I listed some of my favorite slow fashion brands in this post if you want to know where I will be shopping for some of my spring items at the end of this challenge. I'm hoping I won't need to buy much for spring. It'll be good to sort through my wardrobe though, and to finally pack away the winter clothes I know I want to keep.
One of my main style inspirations lately is Cassidy of @life_simplified whose simple, effortless, earthy style is wonderful! I've also been curating boards on Pinterest, to help keep on track of my evolving style. My spring wardrobe one is here if you want to see my style inspirations.
I hope you join me in this March 2019 capsule wardrobe challenge of dressing in 14 items for 14 days. It starts on March 14, 2019, but if this challenge benefits you feel free to adapt it and start it at any time. I look forward to seeing your #14springcapsule posts.
How to not go crazy when winter drags on. A slow living guide for appreciating winter as we transition to spring—Caitlin Gemmell.
In my corner of the world, on the top of a hill in a cold Northern place, winter is still howling and raging. Many of you are posting beautiful springtime photos of snowdrops, crocuses, and even daffodils. I admit I was feeling a tad resentful, and unhappy to be living in such a harsh climate. I grew up in warm and mild climates (Southern England and Oklahoma), so it’s easy for me to compare the first 18 years of my life with the past decade or so of living in the Northeastern USA, and to feel wistful for warmer places that actually get springtime weather.
But then, on a warmer day, I walked in the wood surrounding my house and I felt so much gratitude for the beautiful nature in my own backyard. We may only get a month of spring weather at the most, before summer arrives in a frenzy, but I sure feel appreciative of this winter wonderland.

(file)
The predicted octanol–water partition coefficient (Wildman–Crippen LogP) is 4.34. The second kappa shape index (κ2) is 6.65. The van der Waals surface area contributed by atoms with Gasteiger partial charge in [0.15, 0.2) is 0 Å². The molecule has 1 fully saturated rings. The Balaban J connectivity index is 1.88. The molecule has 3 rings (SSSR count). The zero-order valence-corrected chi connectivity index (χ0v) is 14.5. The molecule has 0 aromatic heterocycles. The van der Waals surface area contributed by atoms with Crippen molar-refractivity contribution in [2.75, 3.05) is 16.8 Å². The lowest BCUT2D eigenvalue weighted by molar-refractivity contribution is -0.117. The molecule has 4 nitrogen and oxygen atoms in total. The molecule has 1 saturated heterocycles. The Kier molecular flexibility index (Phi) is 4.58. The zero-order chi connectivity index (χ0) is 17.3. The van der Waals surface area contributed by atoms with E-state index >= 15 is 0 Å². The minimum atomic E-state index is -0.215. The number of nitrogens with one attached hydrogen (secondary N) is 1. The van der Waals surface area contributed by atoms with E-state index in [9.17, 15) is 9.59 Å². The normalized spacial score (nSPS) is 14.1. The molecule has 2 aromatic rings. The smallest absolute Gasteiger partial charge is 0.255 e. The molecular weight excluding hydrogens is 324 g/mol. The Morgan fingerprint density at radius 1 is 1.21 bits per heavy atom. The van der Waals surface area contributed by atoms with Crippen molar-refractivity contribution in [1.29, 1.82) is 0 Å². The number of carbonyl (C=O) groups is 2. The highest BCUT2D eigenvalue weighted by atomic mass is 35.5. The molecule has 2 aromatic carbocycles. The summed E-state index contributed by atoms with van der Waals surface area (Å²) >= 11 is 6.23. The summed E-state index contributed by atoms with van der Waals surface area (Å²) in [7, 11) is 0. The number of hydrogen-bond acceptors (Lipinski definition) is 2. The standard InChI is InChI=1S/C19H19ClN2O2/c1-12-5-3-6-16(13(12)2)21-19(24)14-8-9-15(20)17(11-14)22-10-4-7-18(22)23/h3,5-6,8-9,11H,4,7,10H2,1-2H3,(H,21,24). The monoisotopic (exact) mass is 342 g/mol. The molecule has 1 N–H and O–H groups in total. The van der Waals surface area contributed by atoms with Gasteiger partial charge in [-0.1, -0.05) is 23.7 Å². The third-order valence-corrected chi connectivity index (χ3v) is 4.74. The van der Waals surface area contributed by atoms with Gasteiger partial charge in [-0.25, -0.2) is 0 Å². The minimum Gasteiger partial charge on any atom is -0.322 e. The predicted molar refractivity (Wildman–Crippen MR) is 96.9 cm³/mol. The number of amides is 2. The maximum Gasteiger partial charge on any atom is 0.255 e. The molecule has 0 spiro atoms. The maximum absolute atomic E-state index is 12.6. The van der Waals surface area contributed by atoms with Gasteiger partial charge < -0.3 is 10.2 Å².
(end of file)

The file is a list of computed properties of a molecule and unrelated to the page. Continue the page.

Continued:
So while some of you are out there enjoying mild weather and the first flowers of the season, I am still curled up in my winter nest with plenty of hot tea, warm blankets, and good books. Hygge living for the win! I might still crave spring as intensely as Rapunzel’s mother craved that green of the same name, but I have found ways to cope—to slow down and appreciate these final two months of winter.
If you find yourself in the same boat, or are just curious about my slow living tips, read on!
•Immerse yourself in a good book. I’ve been reading Katherine Arden’s Winternight Trilogy. I recently completed The Bear and the Nightingale and The Girl in the Tower. Both are set in medieval Russia and feature a Winter King. The winter scenes are so hauntingly beautiful. As I lose myself in these incredible fairytales, I find myself looking up at the snowy scene outside my own window. These books help me to appreciate winter again, if even just enough to make it bearable.
•Have an indoor picnic. Are you yearning for spring, but it’s still only 20 degrees Fahrenheit? How about creating an indoor picnic? My son and I did this today. I boiled some eggs, sliced some fruits and veggies, and made a thermos of tea. We spread our picnic blanket on the floor and had a lovely indoor picnic.